Brendan O’Neill

The ‘Gammon’ insult is typical of Corbynista intolerance

The ‘Gammon’ insult is typical of Corbynista intolerance
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The Butcher, the Baker, the Candlestick Maker: The Story of Britain Through its Census, Since 1801

Roger Hutchinson

Little Brown, pp. 340, £

Imagine referring to a whole section of society as meat. As mere flesh, bereft of sentience. It used to be hardcore racists who did that, to black people. Now it’s Corbynistas who do it, to that swarm of people they despise more than any other: lower middle-class or working-class white men, usually of middle age, probably lacking university education, and possessed of points of view that make the well-connected haughty youths of the Corbyn machine dry-heave in horror. These men from the lower-down parts of society are ‘gammons’, according to Corbynistas.

Nothing better captures the lack of self-awareness of the largely bourgeois youths who make up the Corbyn crew than their casual hurling of this slur at people they view as too old, too white, too common, and too right-wing. They have no idea how entitled it makes them seem. They call these people ‘gammons’ because apparently they look like gammon: that is, they’re red-faced. High blood pressure among the lower orders is so hilarious! Every time Question Time cuts to someone in the audience who is male, older than 45, from outside of London, a little more rouge about the cheeks than university lefties who have never worked a day in their lives, and critical of the EU or mass immigration, Corbynistas will scream: ‘Gammon!’

They have even collected together screenshots of the most ‘gammon’-looking of these men, and made them into a meme, much like racists once gathered together images of dishevelled-looking black men in an effort to prove that all black men are dishevelled. There is an entirely dehumanising instinct to the gammon slur. It treats individuals as a meat-like mob, indistinguishable from each other, animal-like in their dimwittery. By dint of how they look, the way they speak, where they come from, and the fact they probably like Top Gear (or did, when Jeremy Clarkson was at the helm), these people can apparently be written off. As Lucy Fisher says in the Times today, the gammon-mocking ‘provides a key insight into the psychology’ of Corbynistas.

It also confirms that they have much in common with the bad, old Labour machinery they claim to be distancing themselves from. The gammon attacks bring to mind Gordon Brown’s outburst against Gillian Duffy, the woman in Rochdale who questioned him about the economy and immigration. Brown was caught on mic denouncing her as a ‘bigoted woman’. It threw his election campaign into turmoil because it summed up how distant Labour has become from many of its traditional voters. The difference is that Brown apologised; the Corbynistas, in contrast, make a virtue of their gaping separation from certain sections of society. They revel in it. To them, everyone who isn’t part of their sect is a bigot.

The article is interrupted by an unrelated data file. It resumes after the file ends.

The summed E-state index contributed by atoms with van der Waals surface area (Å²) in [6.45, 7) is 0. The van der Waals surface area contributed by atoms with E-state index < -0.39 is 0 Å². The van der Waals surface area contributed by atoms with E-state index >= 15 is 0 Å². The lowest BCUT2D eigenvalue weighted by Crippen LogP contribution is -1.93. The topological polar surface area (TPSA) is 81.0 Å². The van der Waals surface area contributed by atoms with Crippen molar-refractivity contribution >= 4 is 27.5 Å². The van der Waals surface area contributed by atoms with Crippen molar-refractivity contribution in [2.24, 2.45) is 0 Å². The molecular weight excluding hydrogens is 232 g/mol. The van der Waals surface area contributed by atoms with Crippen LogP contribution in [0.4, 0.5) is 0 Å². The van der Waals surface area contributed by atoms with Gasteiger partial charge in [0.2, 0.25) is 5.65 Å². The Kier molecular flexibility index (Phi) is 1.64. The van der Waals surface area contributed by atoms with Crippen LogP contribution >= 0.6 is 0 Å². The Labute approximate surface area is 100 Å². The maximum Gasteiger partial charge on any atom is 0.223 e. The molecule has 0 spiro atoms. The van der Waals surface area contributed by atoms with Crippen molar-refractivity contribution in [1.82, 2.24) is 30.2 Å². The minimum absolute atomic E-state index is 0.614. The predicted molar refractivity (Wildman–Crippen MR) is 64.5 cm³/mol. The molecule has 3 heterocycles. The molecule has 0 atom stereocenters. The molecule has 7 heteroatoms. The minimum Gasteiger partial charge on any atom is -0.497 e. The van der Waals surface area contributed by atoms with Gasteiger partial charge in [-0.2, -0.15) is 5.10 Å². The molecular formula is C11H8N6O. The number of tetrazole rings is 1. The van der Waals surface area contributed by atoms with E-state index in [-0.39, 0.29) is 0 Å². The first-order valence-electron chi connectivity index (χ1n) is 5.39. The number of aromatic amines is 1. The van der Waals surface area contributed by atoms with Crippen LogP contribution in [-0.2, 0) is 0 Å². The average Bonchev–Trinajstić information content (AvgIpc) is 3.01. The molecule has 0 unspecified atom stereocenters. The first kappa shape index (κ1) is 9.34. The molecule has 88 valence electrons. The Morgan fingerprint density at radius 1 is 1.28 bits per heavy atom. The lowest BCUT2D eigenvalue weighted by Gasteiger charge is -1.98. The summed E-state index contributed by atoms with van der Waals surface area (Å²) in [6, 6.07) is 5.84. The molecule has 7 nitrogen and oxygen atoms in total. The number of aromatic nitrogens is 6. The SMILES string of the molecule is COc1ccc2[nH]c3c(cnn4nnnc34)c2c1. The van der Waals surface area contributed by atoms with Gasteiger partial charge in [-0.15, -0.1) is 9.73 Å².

And yet it is wrong to call gammon a racist insult. Some people, including DUP MP Emma Little-Pengelly, are suggesting it has racist undertones. It is an insult ‘based on skin colour and age’, says Pengelly. She has a point, certainly on age: the cult of youth that has been central to Corbyn’s success is spectacularly hostile to older generations, whom they view as too comfortable, too Brexity, too right-leaning. And there’s a ‘skin’ element to the gammon insult in that it’s aimed at red-skinned white people. But calling it racist misses the true motor of this elitist epithet: classism.

The most extraordinary thing about Corbyn’s takeover of Labour is that this supposed old Red has made the party more middle-class than ever. It had been moving in that direction for years, of course, but the process has intensified under the grip of these pseudo-Marxists who cut their political teeth in Queer Studies lectures rather than on rowdy picket lines. More working-class people now vote Tory than Labour. And Labour’s membership is now remarkably posh, even more so than it was under Tony Blair. And these people — these cushioned, connected people who went to good universities and for whom being left-wing means being virtuous online rather than active in working communities — have come to view the rest of society with borderline contempt. Worried about immigration, worried about terrorism, not on board with PC-speak — that makes you a bad person, a lesser person, a gammon, in their all-judging eyes.

The gammon insult speaks to a creeping new intolerance in politics, which Corbynistas are often at the forefront of stirring up. Insult replaces engagement, writing-off takes the place of debate, and dehumanisation elbows out discussion. The irony is brilliant: ‘gammons’ are apparently reactionary and insular people, but it’s the people who call them gammons who really display those traits.